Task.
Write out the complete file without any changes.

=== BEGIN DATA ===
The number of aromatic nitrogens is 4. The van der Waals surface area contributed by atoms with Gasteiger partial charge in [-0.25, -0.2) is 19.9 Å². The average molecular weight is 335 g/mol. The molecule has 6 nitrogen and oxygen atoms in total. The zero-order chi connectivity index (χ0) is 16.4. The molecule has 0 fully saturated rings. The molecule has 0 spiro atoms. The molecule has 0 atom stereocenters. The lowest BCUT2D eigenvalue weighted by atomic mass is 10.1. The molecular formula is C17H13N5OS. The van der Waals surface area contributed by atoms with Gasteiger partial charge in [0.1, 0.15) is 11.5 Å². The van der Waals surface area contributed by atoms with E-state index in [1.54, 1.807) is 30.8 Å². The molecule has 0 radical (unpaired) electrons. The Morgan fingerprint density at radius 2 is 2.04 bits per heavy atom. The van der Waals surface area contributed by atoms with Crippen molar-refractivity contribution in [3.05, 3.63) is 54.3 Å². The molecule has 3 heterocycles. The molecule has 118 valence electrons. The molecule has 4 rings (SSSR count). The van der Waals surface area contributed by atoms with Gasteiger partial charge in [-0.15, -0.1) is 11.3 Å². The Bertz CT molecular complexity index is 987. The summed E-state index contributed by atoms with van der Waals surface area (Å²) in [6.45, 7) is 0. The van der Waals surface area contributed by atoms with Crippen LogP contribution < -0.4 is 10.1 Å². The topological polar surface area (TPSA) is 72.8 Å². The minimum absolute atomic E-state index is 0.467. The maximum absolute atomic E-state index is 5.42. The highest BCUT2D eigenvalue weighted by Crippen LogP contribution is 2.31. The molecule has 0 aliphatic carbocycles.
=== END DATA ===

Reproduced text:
The number of aromatic nitrogens is 4. The van der Waals surface area contributed by atoms with Gasteiger partial charge in [-0.25, -0.2) is 19.9 Å². The average molecular weight is 335 g/mol. The molecule has 6 nitrogen and oxygen atoms in total. The zero-order chi connectivity index (χ0) is 16.4. The molecule has 0 fully saturated rings. The molecule has 0 spiro atoms. The molecule has 0 atom stereocenters. The lowest BCUT2D eigenvalue weighted by atomic mass is 10.1. The molecular formula is C17H13N5OS. The van der Waals surface area contributed by atoms with Gasteiger partial charge in [0.1, 0.15) is 11.5 Å². The van der Waals surface area contributed by atoms with E-state index in [1.54, 1.807) is 30.8 Å². The molecule has 0 radical (unpaired) electrons. The Morgan fingerprint density at radius 2 is 2.04 bits per heavy atom. The van der Waals surface area contributed by atoms with Crippen molar-refractivity contribution in [3.05, 3.63) is 54.3 Å². The molecule has 3 heterocycles. The molecule has 118 valence electrons. The molecule has 4 rings (SSSR count). The van der Waals surface area contributed by atoms with Gasteiger partial charge in [-0.15, -0.1) is 11.3 Å². The Bertz CT molecular complexity index is 987. The summed E-state index contributed by atoms with van der Waals surface area (Å²) in [6.45, 7) is 0. The van der Waals surface area contributed by atoms with Crippen LogP contribution < -0.4 is 10.1 Å². The topological polar surface area (TPSA) is 72.8 Å². The minimum absolute atomic E-state index is 0.467. The maximum absolute atomic E-state index is 5.42. The highest BCUT2D eigenvalue weighted by Crippen LogP contribution is 2.31. The molecule has 0 aliphatic carbocycles.